Due to a few early adoption successes and much in the way of positive publicity, robo advisors are oft thought as the way into the massive millennial market. With low minimum investment thresholds and little in the way of fees, they are viewed as an inexpensive way to access a consumer segment that is just starting to save and invest. Case in point: One of the major stand-alone robo vendors reports that 60 percent of its customers are younger than 35.
The millennial market is notoriously fickle, so brands need to work extremely hard to foster loyalty, especially those within the financial services arena where many millennials still harbor distrust after the Great Recession. Given their inclination towards conducting independent research and securing the best deal at the most convenient time, it’s not hard to envision a near-future where millennials move from robo advisor to robo advisor without hesitation.
But how can firms humanize the robo experience, technologically modernize the traditional one, and facilitate the migration of millennials from the former platform to the latter as their wealth grows and their financial situations become more complex?
One technological solution that can help bridge this gap and strengthen a firm’s competitive advantage is sales enablement. Sales enablement provides automation that connects and synchronizes marketing and sales teams in a unified, end-to-end process. This process makes it easy for relationship managers, advisors and other client-facing staff members to identify their best opportunities, and develop and execute an effective sales strategy for each of them.
Going forward, we anticipate that a significant portion of technology spend in the wealth management space will be geared toward attracting and retaining millennials. This will include mobile- and social-based platforms as well as robo ones. As a technology, robo advisors align well with the expectations of millennials, but in terms of establishing a completely credible relationship, apprehension hinders progress: A recent Capital One Investing report shows that 31 percent of millennials are skeptical of the algorithmic accuracy of robo advisors.
Eliminating this doubt requires transparency and the type of directly impactful communication that robo advisors seem to lack. And as much as millennials value time and choice, they also appreciate the benefits of a highly personalized, dynamic experience, something robo advisors only partially deliver. At the same time the key advantages of robo-based accounts—low costs and low minimums—make them generally uneconomic for most advisors to oversee on an individual basis. The strategy for most firms is to use robos to get younger investors in the door with the hope that their accounts will grow over time, encouraging them to turn to traditional advisors for a broader range of planning services.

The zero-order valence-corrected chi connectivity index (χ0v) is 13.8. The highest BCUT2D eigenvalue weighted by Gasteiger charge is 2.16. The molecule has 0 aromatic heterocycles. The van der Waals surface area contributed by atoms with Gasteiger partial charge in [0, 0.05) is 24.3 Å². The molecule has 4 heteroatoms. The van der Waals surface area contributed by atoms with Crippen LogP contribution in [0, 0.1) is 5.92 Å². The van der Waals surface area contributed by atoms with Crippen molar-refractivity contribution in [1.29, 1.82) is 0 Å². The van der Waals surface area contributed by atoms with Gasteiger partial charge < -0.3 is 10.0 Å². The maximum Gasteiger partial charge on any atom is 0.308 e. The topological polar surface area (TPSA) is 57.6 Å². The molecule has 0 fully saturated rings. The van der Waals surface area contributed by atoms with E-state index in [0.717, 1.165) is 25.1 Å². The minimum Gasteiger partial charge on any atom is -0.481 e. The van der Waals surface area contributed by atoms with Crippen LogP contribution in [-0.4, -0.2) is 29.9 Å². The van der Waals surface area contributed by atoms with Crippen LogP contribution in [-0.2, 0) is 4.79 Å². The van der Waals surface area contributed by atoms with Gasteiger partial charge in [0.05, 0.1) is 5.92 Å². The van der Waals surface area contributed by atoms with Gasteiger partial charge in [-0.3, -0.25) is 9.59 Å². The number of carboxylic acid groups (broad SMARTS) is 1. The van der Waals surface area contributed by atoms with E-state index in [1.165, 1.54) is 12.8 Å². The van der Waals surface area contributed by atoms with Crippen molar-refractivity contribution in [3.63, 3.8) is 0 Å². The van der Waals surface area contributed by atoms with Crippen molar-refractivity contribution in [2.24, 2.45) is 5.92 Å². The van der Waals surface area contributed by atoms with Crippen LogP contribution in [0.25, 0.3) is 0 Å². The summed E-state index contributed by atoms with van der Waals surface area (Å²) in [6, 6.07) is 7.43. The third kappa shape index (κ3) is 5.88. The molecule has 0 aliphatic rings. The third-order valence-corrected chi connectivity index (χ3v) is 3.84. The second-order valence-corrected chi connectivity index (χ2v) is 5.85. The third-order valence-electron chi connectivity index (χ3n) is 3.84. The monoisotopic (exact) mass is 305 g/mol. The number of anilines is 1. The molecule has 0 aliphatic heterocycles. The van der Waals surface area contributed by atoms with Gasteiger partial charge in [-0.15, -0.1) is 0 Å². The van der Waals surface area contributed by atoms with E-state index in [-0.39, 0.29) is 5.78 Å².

By establishing a more personal relationship at the robo phase and providing a clear migration path to the next level of client communication—interacting directly with the advisor—sales enablement can support both wealth management entities while appealing to millennial investors. These cloud-based platforms can collect data from multiple sources—client information from CRM databases like Salesforce, product and investment strategy recommendations from in-house experts or third-party sources like Morningstar, and portfolio data from the advisors themselves, robo or not—to generate highly personalized client communications and reports at a low cost. This can include everything from monthly account summaries to specific investment recommendations based on client age and family circumstances. This can all be delivered in multiple formats and across various platforms congruous with the content consumption patterns of millennials, who generally prefer an omni-channel experience.
Sales enablement systems can be used to direct customized content, including educational resources, to a robo-based investor according to their specific needs and interests. For example, if an investor wishes to eventually migrate away from a robo advisor, sequentially distributed content articulating the benefits of traditional active management can help facilitate the transition. This functionality is particularly pertinent as the earlier cited Capital One Investing report also found that 60 percent of millennials feel they lack the knowledge and experience necessary to invest with confidence. (And it’s not just for the robo clients; once deployed it can introduce similar efficiencies across the organization, reducing the time needed to generate and disseminate materials and free resources for more productive marketing and client development activity.)
What’s more, many of these systems are interactive, providing feedback to the home office as to what is read and what isn’t. An advisor overseeing a robo account can keep an eye on that activity and, when the account owner begins to explore new ideas as a result of the educational content they are receiving, reach out with specific recommendations that can help move the relationship to the next level.
Wealth managers targeting the emerging generation of investors understand that the millennial market is highly selective, and they are coming of age in a period of broad-based leeriness of the markets. Robos provide an effective entry point but are unlikely to be sufficiently sustainable for growing a firm’s business, as wealth managers are still an invaluable resource for investors; but pairing robos with sales enablement can go a long way to establishing the basis for a long-term, and profitable, relationship with millennials.
Craig Dunham is Vice President and General Manager of financial services at Seismic.